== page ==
The ninth chapter “Understanding Insurgent Rivalry” examines the importance of rivalry amongst insurgent groups. The authors focus on two main features to explain rivalry amongst insurgency groups: ideology and the propensity (or effectiveness) to kill. The authors find that, unlike alliances, there is no extensive network of rivalries; when they do appear, they seem to be predominantly localized. The data shows that religious and separatist-motivated insurgent groups are likelier to form rivalries, and interestingly, ethnic motivations alone are no more likely to experience rivalries. The control of territory by a group or their attachment with the drug business increases their probability of having rivalries while holding office seems to decrease the likelihood of having a rival. The alliances, the size of the group and the organization’s age do not correlate with the presence of rivalries. Insurgent groups in democracies are less likely to have a rival, and the more insurgent groups in a country, the higher the chance they have rivalries. The state’s response to insurgencies also does not have any relation to the existence of rivalries among insurgency groups. The chapter shows the importance of religion in forming rivalries and provides unique insights into the construction of rivalries amongst insurgency groups.


Insurgent Terrorism: Intergroup Relationships and the Killing of Civilians takes a unique approach to analyze insurgency groups and their decision to target civilians. This book is excellent for those in comparative politics focused on violence and insurgency groups. Most of the literature on the subject has focused on the relationship between insurgency groups and the state. The authors show that a state-centred analysis misses several essential facets of the relational network in which insurgency groups are embedded. By focusing on these organizations’ relations to not just the state but one another as well as the general population, the authors uncover essential patterns. These patterns help understand why insurgency groups would target civilians. The formulation of the embeddedness theory provides a deeper understanding of the calculations taken by these groups to engage in violence against civilians.

The authors' creation of the Big, Allied, and Dangerous II database is a valuable tool that will help uncover the network of relations behind insurgency groups. This database will provide countless research opportunities for the future study of these groups and their relationship networks. The division of the general population, journalists and schools as targets offers unique insights into different types of targets that have been understudied in the field. The division of targets also uncovered how unique factors identified as affecting the targeting of civilians play different roles depending on the target under study. Finally, the in-depth analysis of alliance and rivalry formation among insurgency groups helps explain the evolution of network alliances and the main factors behind the existence of both alliances and rivalries. The book provides policy implications regarding the possible reduction of civilian victimization and convinces the reader of the importance of insurgent embeddedness in understanding violence against civilians.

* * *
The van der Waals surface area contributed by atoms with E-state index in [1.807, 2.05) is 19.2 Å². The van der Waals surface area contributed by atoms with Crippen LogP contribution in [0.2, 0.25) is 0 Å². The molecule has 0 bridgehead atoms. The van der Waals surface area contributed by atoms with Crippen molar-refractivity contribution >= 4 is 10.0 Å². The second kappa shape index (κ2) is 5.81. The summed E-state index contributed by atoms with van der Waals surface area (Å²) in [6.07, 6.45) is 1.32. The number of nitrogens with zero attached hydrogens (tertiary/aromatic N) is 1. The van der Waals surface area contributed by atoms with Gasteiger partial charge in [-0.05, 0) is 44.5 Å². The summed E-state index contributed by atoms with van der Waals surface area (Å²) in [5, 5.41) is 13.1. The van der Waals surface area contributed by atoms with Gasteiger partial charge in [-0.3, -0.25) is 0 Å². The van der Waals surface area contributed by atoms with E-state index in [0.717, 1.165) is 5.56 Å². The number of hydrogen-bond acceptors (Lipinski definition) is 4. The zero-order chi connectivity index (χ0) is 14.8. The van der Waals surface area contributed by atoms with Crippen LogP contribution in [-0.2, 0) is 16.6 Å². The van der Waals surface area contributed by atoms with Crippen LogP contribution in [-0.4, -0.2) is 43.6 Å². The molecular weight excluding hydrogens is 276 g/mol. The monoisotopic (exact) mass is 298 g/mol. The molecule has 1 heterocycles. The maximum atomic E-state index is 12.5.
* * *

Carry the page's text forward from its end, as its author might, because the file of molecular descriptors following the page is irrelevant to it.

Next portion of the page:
[1] Victor Asal and R. Karl Rethemeyer “Updates to the Big, Allied, and Dangerous (BAAD) Dataset,” START (National Consortium for the Study of Terrorism and Responses to Terrorism). n.d.,

[2] “The Big Allied and Dangerous (BAAD) project focuses on creation and maintenance of a comprehensive database of terrorist and insurgent organizations – collectively referred to as “violent nonstate actors” (VNSAs) – and linking that data to prominent event, insurgency, and country characteristics datasets. Big Allied and Dangerous Version 2.0. BAAD Version 2.0 (BAAD2) contains data on nearly 600 and terrorist and insurgent organizations active 1998-2015 (with extension through 2017 planned). Organized into yearly time slices, BAAD2 records information on organizational characteristics (demographics, ideology, political activity, structure, leadership, exposure to counter-terrorism activity, social service provision, and engagement in violence) and organizational network relationships (both positive and negative).” “Big, Allied and Dangerous (BAAD) Version 2.0,” START (National Consortium for the Study of Terrorism and Responses to Terrorism). n.d.,

Categories: SWJ Book Review

About the Author(s)

Daniel Weisz Argomedo earned his PhD in Political Science at the University of California Irvine with a focus on International Relations and Comparative Studies. His dissertation focused on the war on drugs and its impact on women’s security in Mexico. He holds an M.A. in Political Science from San Diego State University where he wrote a dissertation on ‘Hacktivism and social movements; and earned a B.A. in Political Science from the University of Alberta where he wrote a thesis on the Mexican war on drugs. He wrote "Climate Change, Drug Traffickers and La Sierra Tarahumara" for the special issue on climate change and global security at the Journal of Strategic Security. He is a founder and secretary of the Leonora Carrington Foundation. He is fluent in Spanish and his research interests include cyberwarfare, the war on drugs, women’s security and contemporary Latin American politics and history.  He can be reached at